Logic 2: Modal Logic (Autumn 2019)

This is a follow-on course to Logic 1, focusing on modal extensions of classical propositional and predicate logic. Modal logic is used to reason about possibility and necessity, knowledge and belief, permission and obligation, past and future, and a variety of other topics. The first part of the course will introduce standard models and proofs for propositional modal logic, with a brief look at the meta-logical properties of soundness and completeness. We will then go through a range of philosophical applications, studying the logic of knowledge, the logic of obligation, the logic of time, and logical properties of "if-then" constructions. Finally, we will turn to quantified modal logic. We will look at the choices between constant and variable domains, rigid and non-rigid names, and discuss whether standard predicate logic should be weakened to a "free" logic.

Course organiser

Dr Wolfgang Schwarz (wolfgang.schwarz@ed.ac.uk)

Office hour: Thursday 15:00-16:00 and by appointment

My office is room 6.02, Dugald Stewart Building.

Course administrator

Ann-Marie Cowe (philinfo@ed.ac.uk)


Lecture notes with exercises will be made available each week, and are the only required reading. (See the syllabus below.)

If you want to look ahead, here are the notes from last year (PDF). The content will change for this year, however, so pay attention to what I upload to the syllabus below!

You are encouraged (but not required) to work through the following textbook alongside the classes:

  • Rod Girle, Modal Logics and Philosophy, 2nd edition, 2009

If you want to know even more, get one (or both) of these:

  • Graham Priest, An Introduction to Non-Classical Logic, 2nd edition, 2008
  • G.E. Hughes and Max Cresswell, A New Introduction to Modal Logic, 1996


  • Lecture 1: Monday 10:00-10:50, Room G.06, 50 George Square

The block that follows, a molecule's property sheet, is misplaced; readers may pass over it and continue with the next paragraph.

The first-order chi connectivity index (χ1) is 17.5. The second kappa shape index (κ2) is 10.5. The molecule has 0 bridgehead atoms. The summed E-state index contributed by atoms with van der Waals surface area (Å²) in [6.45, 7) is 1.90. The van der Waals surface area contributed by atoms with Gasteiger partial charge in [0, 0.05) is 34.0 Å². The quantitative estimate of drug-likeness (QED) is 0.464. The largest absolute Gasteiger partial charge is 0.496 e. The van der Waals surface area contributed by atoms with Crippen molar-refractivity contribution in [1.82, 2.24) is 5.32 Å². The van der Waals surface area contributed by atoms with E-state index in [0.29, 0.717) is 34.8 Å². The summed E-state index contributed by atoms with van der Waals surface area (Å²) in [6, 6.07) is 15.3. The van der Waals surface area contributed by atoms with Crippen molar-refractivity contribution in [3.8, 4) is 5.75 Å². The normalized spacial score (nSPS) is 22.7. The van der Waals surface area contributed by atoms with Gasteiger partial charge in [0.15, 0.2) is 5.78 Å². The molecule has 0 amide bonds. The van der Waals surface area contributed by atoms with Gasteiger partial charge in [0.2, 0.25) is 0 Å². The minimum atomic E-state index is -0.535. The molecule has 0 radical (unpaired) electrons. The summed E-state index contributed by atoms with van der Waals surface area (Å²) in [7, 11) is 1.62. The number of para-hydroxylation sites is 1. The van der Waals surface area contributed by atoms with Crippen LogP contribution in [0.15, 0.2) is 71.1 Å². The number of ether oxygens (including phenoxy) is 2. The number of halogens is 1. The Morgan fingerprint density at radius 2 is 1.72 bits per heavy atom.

• Lecture 2: Wednesday 10:00-10:50, Room S.1, 7 George Square
  • Tutorial Group 1: Tuesday 11:10-13:00, Room LG.06, David Hume Tower
  • Tutorial Group 2: Monday 14:10-16:00, Room 4.2, Lister Learning and Teaching Centre, 5 Roxburgh Place

Only the first hour of tutorials is compulsory.

If you'd like to change your tutorial group, please use the "Group Change Request form" on the timetabling website.


In addition to the final exam, which accounts for 50% of the grade, there will be two take-home tests, the first counting 20%, the second 30%.

The first take-home test will be released on Monday 7th October, and is due by Thursday 10th October.

The second take-home test will be released on Monday 4th November, and is due by Thursday 7th November.

The final exam will take place in December. The precise date and location are not yet known.

Provisional Syllabus

Week 1: Modal Operators

Lecture notes for week 1 (PDF)

Slides for lecture 1 (PDF)

Slides for lecture 2 (PDF)

New: Answers to selected exercises, weeks 1-3 (PDF)

The language of modal propositional logic. Reasoning about necessity and possibility. Flavours of modality. Some branches of modal logic.

Week 2: Possible Worlds

Lecture notes for week 2 (PDF)

Slides for lecture 3 (PDF)

Slides for lecture 4 (PDF)

New: Answers to selected exercises, weeks 1-3 (PDF)

Basic possible-worlds semantics for modal propositional logic. Tree rules to establish validity and find counterexamples.

Week 3: Accessibility

Lecture notes for week 3 (PDF)

Slides for lecture 5 (PDF)

Slides for lecture 6 (PDF)

New: Answers to selected exercises, weeks 1-3 (PDF)

Adding an accessibility relation to possible-worlds models. Properties of the accessibility relation and corresponding logical systems.

Week 4: Models and Proofs

Lecture notes for week 4 (PDF)

Natural deduction proofs for modal logic (PDF)

Slides for lecture 7 (PDF)

Slides for lecture 8 (PDF)

Soundness and completeness for trees and the axiomatic method. A brief look at the logic of provability.

Week 5: Epistemic Logic

Lecture notes for week 5 (PDF)

Slides for lecture 9 (PDF)

Slides for lecture 10 (PDF)

New: Answers to selected exercises, weeks 1-3 (PDF)

The logics of knowledge and belief. Gaining information as excluding possibilities. Modal logics with multiple modalities. Interaction principles.

Week 6: Deontic Logic

The logic of obligation and permission. Ideal-worlds models. Some puzzles and paradoxes. Neighbourhood models. The concept of conditional obligation.

Week 7: Temporal Logic

The logic of past, present, and future. Worlds and times. Branching time. `Now'. Two-dimensional modal logics.

Week 8: Conditionals

The ``paradoxes of material implication''. Strict implication. Lewis-Stalnaker conditionals. If-clauses as restrictors.

Week 9: Modal Predicate Logic

Modality de dicto and de re. Predicate logic recap. Predicate logic as a modal logic. Challenges for a modal predicate logic.

Week 10: Existence

The connection between quantification and existence. Constant domain models and variable domain models. Free logics.

Week 11: Trans-World Identity

Rigid and non-rigid designators. Contingent identity. Counterpart models.